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I just installed a new HDD in my computer. I booted up and formated it in NTFS and copied about 500 GB of Videos onto it. My computer (few hours later) froze while a was watching a video off that drive.

I had to do a hard reset. Upon reboot the computer tried to boot of that drive which gave me an BOOTMBR missing error which I than followed by changing the boot order. Now that drives doesn't show up in my Unity Taskbar (to be mounted). The Disk utility now shows that the drive has 2 unallocated partitions and 2 partitions of unknown type and content (which previously only had 1 partition).

Disk Utility Image

enter image description here

Calling a fdisk for that drive gave me the following:

 sudo fdisk -l /dev/sdb
 [sudo] password for zereox: 

 Disk /dev/sdb: 2000.4 GB, 2000398934016 bytes
 255 heads, 63 sectors/track, 243201 cylinders, total 3907029168 sectors
 Units = sectors of 1 * 512 = 512 bytes
 Sector size (logical/physical): 512 bytes / 4096 bytes
 I/O size (minimum/optimal): 4096 bytes / 4096 bytes
 Disk identifier: 0x2052474d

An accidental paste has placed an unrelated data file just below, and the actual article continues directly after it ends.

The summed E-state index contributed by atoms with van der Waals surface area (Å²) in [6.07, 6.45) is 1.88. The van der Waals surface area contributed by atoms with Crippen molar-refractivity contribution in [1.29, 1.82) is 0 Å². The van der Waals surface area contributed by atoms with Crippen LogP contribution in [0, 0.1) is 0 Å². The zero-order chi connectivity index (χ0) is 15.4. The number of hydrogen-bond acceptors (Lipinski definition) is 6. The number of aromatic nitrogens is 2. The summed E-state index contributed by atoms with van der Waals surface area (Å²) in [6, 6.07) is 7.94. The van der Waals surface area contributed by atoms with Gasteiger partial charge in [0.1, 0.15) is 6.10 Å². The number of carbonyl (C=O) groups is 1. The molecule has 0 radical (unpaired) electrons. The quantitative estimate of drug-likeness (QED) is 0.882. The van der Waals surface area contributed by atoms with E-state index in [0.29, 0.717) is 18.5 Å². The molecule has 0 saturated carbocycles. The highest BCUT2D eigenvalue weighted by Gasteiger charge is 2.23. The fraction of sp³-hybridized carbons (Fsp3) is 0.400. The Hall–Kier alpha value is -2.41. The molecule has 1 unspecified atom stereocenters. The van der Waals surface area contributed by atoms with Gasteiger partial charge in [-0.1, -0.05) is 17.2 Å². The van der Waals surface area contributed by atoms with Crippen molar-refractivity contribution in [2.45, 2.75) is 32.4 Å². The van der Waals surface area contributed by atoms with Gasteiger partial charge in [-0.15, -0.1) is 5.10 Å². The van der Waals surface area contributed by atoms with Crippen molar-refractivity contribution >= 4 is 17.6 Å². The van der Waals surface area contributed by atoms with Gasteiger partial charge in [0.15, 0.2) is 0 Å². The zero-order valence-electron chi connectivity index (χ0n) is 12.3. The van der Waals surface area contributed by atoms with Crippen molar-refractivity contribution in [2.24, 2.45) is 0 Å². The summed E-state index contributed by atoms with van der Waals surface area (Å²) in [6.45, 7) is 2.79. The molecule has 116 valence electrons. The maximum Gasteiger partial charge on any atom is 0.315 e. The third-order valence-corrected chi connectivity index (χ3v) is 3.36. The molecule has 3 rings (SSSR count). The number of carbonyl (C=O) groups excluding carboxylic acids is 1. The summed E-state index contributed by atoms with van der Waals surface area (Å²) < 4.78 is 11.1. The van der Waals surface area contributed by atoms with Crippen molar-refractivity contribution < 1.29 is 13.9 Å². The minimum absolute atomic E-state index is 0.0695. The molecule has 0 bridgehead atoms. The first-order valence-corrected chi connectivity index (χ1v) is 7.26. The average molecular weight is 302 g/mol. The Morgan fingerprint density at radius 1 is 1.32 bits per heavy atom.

This doesn't look like a partition table
 Probably you selected the wrong device.

 Device Boot      Start         End      Blocks   Id  System
 /dev/sdb1   ?     6579571  1924427647   958924038+  70  DiskSecure Multi-Boot
 Partition 1 does not start on physical sector boundary.
 /dev/sdb2   ?  1953251627  3771827541   909287957+  43  Unknown
 Partition 2 does not start on physical sector boundary.
 /dev/sdb3   ?   225735265   225735274           5   72  Unknown
 Partition 3 does not start on physical sector boundary.
 /dev/sdb4      2642411520  2642463409       25945    0  Empty

 Partition table entries are not in disk order

I haven't tried to format the drive as I hope to save something from it, but does anyone know of how to fix it?

share|improve this question
I was unable to salvage any data from the drive. I had to recreate a partition table on the drive and reformat it (Using GParted: Device -> Create Partition Table -> OK; Right Click Unallocated Space and press New). I choose to go with the default Ubuntu format: ext4. By going from NTFS to ext4 I saw a massive increase in the Read/Write speed of the drive as NTFS under Linux requires FUSE and isn't native to the environment. I was able to achieve ~20 MB/s under an NTFS partition and ~59 MB/s with an ext4 partition (Transfered a folder containing 10 .MKV files [SIZE:9.95GB]). –  Jason B Mar 10 '13 at 7:12

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